We moved on in our lessons and I forgot about the heaven discussion. Quite a while later, we were reading Acts 2:42-47, which describes the selfless ways in which the believers lived. They shared food, money, and time. They sold belongings to give the proceeds to the needy. They opened up their homes to one another and shared everything (v. 42). It says, “They were happy to share their food and ate with joyful hearts,” (v.46). Sherry and I were struck by this idea of a fellowship of joy. We discussed how different our modern churches look from the gatherings of these first believers. We questioned how we could be more like them. We spent stretches of time in silence, each of us pondering the implications of this passage in our lives. Eventually, Sherry said something to the effect of this: One day, we will live in complete joy. We will all share our lives with one another, united in Christ. And then she said, “That’s the kind of heaven I can imagine.”
I tried to hide the tears that were welling in my eyes, only to see that Sherry was crying as well. We were both moved by our longing for this heaven, this joyful fellowship, this selfless unity. We laughed a little and she apologized for being sensitive, but I know our tears were a genuine reaction to what we had just experienced. We had glimpsed a future that was beautiful and full of promise in a world that often feels so lonely and dark. We had rediscovered the goal of Christian love and unity. We had realized that heaven might not be a place we can see with our eyes just yet, but it is a place we can feel with our souls.
Until Christ returns or calls us home, let us set our sights on things eternal. Let us strive to live like the first believers, giving up all we have to serve God and others. Let us invest in our faith, instead of in worldly possessions. And let us unite in joy instead of clinging to the problems that separate us.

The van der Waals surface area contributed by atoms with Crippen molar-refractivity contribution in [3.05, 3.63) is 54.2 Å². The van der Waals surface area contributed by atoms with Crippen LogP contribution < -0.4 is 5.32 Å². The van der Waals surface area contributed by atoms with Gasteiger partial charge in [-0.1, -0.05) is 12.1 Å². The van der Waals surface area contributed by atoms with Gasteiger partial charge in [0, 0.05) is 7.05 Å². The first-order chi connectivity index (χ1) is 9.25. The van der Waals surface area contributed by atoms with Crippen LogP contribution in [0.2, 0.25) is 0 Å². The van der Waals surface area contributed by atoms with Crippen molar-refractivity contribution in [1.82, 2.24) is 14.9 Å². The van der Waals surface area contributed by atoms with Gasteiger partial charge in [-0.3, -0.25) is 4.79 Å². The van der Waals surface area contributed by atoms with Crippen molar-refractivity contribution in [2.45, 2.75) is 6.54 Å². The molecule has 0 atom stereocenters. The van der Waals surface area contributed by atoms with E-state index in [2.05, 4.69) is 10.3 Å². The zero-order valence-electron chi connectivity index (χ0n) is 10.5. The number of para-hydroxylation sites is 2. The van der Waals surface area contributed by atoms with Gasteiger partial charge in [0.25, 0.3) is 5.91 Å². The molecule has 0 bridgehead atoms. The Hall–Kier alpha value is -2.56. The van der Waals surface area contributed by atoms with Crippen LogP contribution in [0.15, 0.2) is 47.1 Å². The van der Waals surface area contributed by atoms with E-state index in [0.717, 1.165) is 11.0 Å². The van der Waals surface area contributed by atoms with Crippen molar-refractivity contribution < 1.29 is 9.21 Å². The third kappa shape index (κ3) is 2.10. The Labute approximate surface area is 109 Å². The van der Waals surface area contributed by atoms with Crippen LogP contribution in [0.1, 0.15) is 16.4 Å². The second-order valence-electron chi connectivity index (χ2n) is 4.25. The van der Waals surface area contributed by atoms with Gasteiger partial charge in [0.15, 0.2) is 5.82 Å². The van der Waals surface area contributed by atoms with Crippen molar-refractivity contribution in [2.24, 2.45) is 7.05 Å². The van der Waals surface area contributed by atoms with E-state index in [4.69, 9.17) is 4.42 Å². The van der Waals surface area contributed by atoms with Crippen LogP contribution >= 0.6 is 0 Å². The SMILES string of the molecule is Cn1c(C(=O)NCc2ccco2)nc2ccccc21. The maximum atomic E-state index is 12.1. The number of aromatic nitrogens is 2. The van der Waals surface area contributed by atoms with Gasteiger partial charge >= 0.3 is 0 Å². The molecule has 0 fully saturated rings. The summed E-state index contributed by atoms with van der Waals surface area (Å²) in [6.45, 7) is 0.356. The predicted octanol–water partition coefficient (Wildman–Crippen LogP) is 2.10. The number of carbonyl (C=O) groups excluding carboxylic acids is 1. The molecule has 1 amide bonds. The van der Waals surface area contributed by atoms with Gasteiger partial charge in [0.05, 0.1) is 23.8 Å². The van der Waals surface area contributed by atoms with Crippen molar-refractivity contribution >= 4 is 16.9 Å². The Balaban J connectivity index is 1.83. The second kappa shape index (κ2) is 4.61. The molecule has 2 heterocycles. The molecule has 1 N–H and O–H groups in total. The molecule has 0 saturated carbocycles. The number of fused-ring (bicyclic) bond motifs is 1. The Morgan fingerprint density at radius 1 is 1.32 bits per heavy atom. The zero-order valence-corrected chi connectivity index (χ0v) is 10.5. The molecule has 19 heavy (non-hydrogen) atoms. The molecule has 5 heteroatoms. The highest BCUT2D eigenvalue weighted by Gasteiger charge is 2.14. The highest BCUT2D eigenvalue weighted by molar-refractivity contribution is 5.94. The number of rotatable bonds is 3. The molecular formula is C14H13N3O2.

I know this is easier said than done, but let us be transformed by the hope that heaven isn’t so far away after all.
I am very overwhelmed by the amount of blessings I have experienced in the past two days! I’m not the best at summarizing events, so instead of giving a play by play, I just want to make a list of things I am truly grateful for.
1. Meeting June, a woman close in age to myself, and bonding over our love of British accents, a Capella music, and the word of God.
2. Learning how to properly cut a mango thanks to Julia! And I’m just thankful for all of the new fruit we’ve been given to try.
3. Having Sherry order food for us and actually knowing what we were eating…
4. Praising God, praying, and singing in two languages, but with one heart.
5. Pineapple cake and hot and sour soup. Mmmm.
6. Cute kids on the subway!
7. Walking to and from the church everyday and appreciating the sights, sounds, and people around us.
8. The opportunity to spend time with new friends and go on adventures tomorrow and Tuesday (more to come on that later!)
9. Learning that laughter is universal and creates bonds of friendship faster than words.
10. Truly understanding the meaning of having a family in Christ.
I am so grateful to be in a beautiful place with beautiful people having the experience of a lifetime! Thanks for all your prayers!
Good morning! (Good evening, America!)
My first reading session last night was nothing short of beautiful. I spent two hours getting to know a wonderful woman, Sherry, as we talked about our lives, read the gospel of Luke, discussed really insightful ideas, and asked/answered questions in a way I have never experienced before. As a Christian, it struck me how few opportunities I have had (or rather, taken) to share my faith with other people. Until last night, I have never had an in-depth Bible study in which Jesus was so thoroughly depicted and so clearly present. It was an awe-inspiring occasion and I am looking forward to many others as this trip goes on.